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What You Need To Know About Digital Turbine, Inc.'s (NASDAQ:APPS) Investor Composition

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If you want to know who really controls Digital Turbine, Inc. (NASDAQ:APPS), then you'll have to look at the makeup of its share registry. Generally speaking, as a company grows, institutions will increase their ownership. Conversely, insiders often decrease their ownership over time. Companies that have been privatized tend to have low insider ownership.

With a market capitalization of US$5.9b, Digital Turbine is rather large. We'd expect to see institutional investors on the register. Companies of this size are usually well known to retail investors, too. Taking a look at our data on the ownership groups (below), it seems that institutional investors have bought into the company. Let's take a closer look to see what the different types of shareholders can tell us about Digital Turbine.

See our latest analysis for Digital Turbine

ownership-breakdown
ownership-breakdown

What Does The Institutional Ownership Tell Us About Digital Turbine?

Institutional investors commonly compare their own returns to the returns of a commonly followed index. So they generally do consider buying larger companies that are included in the relevant benchmark index.

As you can see, institutional investors have a fair amount of stake in Digital Turbine. This suggests some credibility amongst professional investors. But we can't rely on that fact alone since institutions make bad investments sometimes, just like everyone does. If multiple institutions change their view on a stock at the same time, you could see the share price drop fast. It's therefore worth looking at Digital Turbine's earnings history below. Of course, the future is what really matters.

earnings-and-revenue-growth
earnings-and-revenue-growth

Institutional investors own over 50% of the company, so together than can probably strongly influence board decisions. Hedge funds don't have many shares in Digital Turbine. BlackRock, Inc. is currently the company's largest shareholder with 10% of shares outstanding. The Vanguard Group, Inc. is the second largest shareholder owning 9.2% of common stock, and Wellington Management Group LLP holds about 6.6% of the company stock. Furthermore, CEO William Stone is the owner of 1.2% of the company's shares.

Looking at the shareholder registry, we can see that 50% of the ownership is controlled by the top 15 shareholders, meaning that no single shareholder has a majority interest in the ownership.

Researching institutional ownership is a good way to gauge and filter a stock's expected performance. The same can be achieved by studying analyst sentiments. There are a reasonable number of analysts covering the stock, so it might be useful to find out their aggregate view on the future.

Insider Ownership Of Digital Turbine

The definition of an insider can differ slightly between different countries, but members of the board of directors always count. Management ultimately answers to the board. However, it is not uncommon for managers to be executive board members, especially if they are a founder or the CEO.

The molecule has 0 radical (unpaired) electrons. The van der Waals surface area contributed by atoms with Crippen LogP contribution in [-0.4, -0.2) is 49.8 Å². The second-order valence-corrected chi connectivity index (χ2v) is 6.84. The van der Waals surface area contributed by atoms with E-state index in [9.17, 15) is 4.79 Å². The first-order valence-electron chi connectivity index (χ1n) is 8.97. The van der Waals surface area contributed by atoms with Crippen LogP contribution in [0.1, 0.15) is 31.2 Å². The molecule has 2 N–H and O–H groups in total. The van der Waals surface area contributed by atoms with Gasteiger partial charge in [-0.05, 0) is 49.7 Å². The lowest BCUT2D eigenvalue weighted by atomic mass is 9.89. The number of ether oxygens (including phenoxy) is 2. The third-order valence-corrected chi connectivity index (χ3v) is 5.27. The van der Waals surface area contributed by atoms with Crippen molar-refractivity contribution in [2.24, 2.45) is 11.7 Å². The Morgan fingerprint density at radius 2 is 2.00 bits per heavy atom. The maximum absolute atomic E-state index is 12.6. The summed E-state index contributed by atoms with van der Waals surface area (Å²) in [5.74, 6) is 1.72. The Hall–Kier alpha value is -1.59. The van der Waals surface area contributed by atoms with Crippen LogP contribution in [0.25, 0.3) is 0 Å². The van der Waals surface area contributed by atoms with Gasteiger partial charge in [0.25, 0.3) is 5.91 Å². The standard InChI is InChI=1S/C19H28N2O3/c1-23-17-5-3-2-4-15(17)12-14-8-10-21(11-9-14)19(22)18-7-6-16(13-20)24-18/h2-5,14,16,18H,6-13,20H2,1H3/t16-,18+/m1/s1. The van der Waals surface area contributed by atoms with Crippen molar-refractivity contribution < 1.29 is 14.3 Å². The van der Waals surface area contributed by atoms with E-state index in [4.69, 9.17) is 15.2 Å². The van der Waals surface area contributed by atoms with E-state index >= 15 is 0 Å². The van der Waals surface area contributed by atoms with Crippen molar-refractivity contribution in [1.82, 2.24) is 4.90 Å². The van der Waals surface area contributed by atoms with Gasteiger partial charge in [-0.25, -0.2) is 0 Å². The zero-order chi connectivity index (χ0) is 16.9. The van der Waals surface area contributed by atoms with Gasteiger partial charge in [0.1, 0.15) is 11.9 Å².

Insider ownership is positive when it signals leadership are thinking like the true owners of the company. However, high insider ownership can also give immense power to a small group within the company. This can be negative in some circumstances.

We can report that insiders do own shares in Digital Turbine, Inc.. This is a big company, so it is good to see this level of alignment. Insiders own US$201m worth of shares (at current prices). It is good to see this level of investment by insiders. You can check here to see if those insiders have been buying recently.

General Public Ownership

With a 25% ownership, the general public, mostly comprising of individual investors, have some degree of sway over Digital Turbine. While this size of ownership may not be enough to sway a policy decision in their favour, they can still make a collective impact on company policies.

Private Equity Ownership

With a stake of 6.0%, private equity firms could influence the Digital Turbine board. Sometimes we see private equity stick around for the long term, but generally speaking they have a shorter investment horizon and -- as the name suggests -- don't invest in public companies much. After some time they may look to sell and redeploy capital elsewhere.

Next Steps:

I find it very interesting to look at who exactly owns a company. But to truly gain insight, we need to consider other information, too. Take risks for example - Digital Turbine has 4 warning signs we think you should be aware of.

If you are like me, you may want to think about whether this company will grow or shrink. Luckily, you can check this free report showing analyst forecasts for its future.

NB: Figures in this article are calculated using data from the last twelve months, which refer to the 12-month period ending on the last date of the month the financial statement is dated. This may not be consistent with full year annual report figures.

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This article by Simply Wall St is general in nature. We provide commentary based on historical data and analyst forecasts only using an unbiased methodology and our articles are not intended to be financial advice. It does not constitute a recommendation to buy or sell any stock, and does not take account of your objectives, or your financial situation. We aim to bring you long-term focused analysis driven by fundamental data. Note that our analysis may not factor in the latest price-sensitive company announcements or qualitative material. Simply Wall St has no position in any stocks mentioned.

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